We've all done it.

Let me rephrase: Most guys have done it.

Let me rephrase again: Most guys who love hard rock or heavy metal music have done it.

Air guitar. The ability to stand in front of a mirror, fake guitar slung around your shoulders, letting your fingers fly across nonexistent strings, impressing everyone (especially the girls).

Last weekend in Finland — where winter lasts 10 months a year, so you can be inside a lot practicing — the 22nd Air Guitar World Championships were held. An American, Matt "Airistotle" Burns (because playing air guitar is as much a philosophy as a skill), defended his title.

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Shawn Ryan

Not to put too fine a point on it, but Burns, well, looks like exactly the kind of guy who'd spend hours perfecting his air guitar. But hey, congrats to the Staten Island resident. He beat out 15 other finalists who came from countries such as Pakistan, Canada, Sweden and South Korea.

You might think to be a champion you would actually have to pretend to play the guitar; you know, place your fingers in the correct positions on the guitar neck for each chord or flurry of notes. Pick in hand, bang the strings for each chord or lick.

Well, you'd be wrong.

Burns — just plain "Airistotle" when announced onstage — doesn't do that at all. In the video for his 2016 championship performance, he basically dances. His arms, legs and head flop around to a muscular version of the Romantics' "That's What I Like About You." Sometimes he acts like he has a guitar in his hands; sometimes not. But apparently that's what you do as a professional air guitarist.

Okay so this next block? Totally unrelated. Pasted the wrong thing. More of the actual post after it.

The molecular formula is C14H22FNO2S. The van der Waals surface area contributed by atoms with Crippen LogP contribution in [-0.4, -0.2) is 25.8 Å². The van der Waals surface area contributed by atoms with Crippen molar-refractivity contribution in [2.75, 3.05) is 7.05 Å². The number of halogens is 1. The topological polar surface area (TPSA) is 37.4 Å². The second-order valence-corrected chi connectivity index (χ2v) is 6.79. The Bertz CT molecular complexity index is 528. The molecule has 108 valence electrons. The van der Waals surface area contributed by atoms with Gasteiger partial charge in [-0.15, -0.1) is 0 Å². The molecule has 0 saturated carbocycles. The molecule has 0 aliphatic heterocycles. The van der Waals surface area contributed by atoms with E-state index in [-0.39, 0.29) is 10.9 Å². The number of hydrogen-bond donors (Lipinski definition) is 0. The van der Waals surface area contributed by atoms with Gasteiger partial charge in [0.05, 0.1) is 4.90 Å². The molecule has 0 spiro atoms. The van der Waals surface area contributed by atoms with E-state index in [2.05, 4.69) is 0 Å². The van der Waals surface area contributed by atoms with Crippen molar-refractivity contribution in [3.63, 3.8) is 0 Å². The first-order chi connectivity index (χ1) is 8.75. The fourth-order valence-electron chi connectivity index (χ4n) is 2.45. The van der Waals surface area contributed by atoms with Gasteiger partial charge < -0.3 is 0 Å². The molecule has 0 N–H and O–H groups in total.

Still, for any guy who, as a teenager, was deep into music from such bands as AC/DC, Black Sabbath, Metallica or Nickelback (oops, sorry, no one admits they like Nickelback), air guitar sometimes comes naturally. In your bedroom or down in the basement, you play it by yourself; or, you and your friends act like a real band, each guy on a separate instrument. Not that I ever did anything like that, nope, never. (We burned all the videotapes, right guys? Right?)

Even today, I find my right hand unconsciously hitting a chord on such impossible-not-to-air-guitar songs as Queen's "It's Late" or AC/DC's "Given the Dog a Bone" or UFO's "Rock Bottom." Yes, I still listen to hard rock, but also to R&B, blues, country and pop. Don't judge.

So next time you want to make fun of these people who compete, just remember that the theme of the 2017 Air Guitar World Championships was fighting climate change. Its slogans were "Make Air, Not War" and "Airness Is Next to Godliness."

Who can argue with that?

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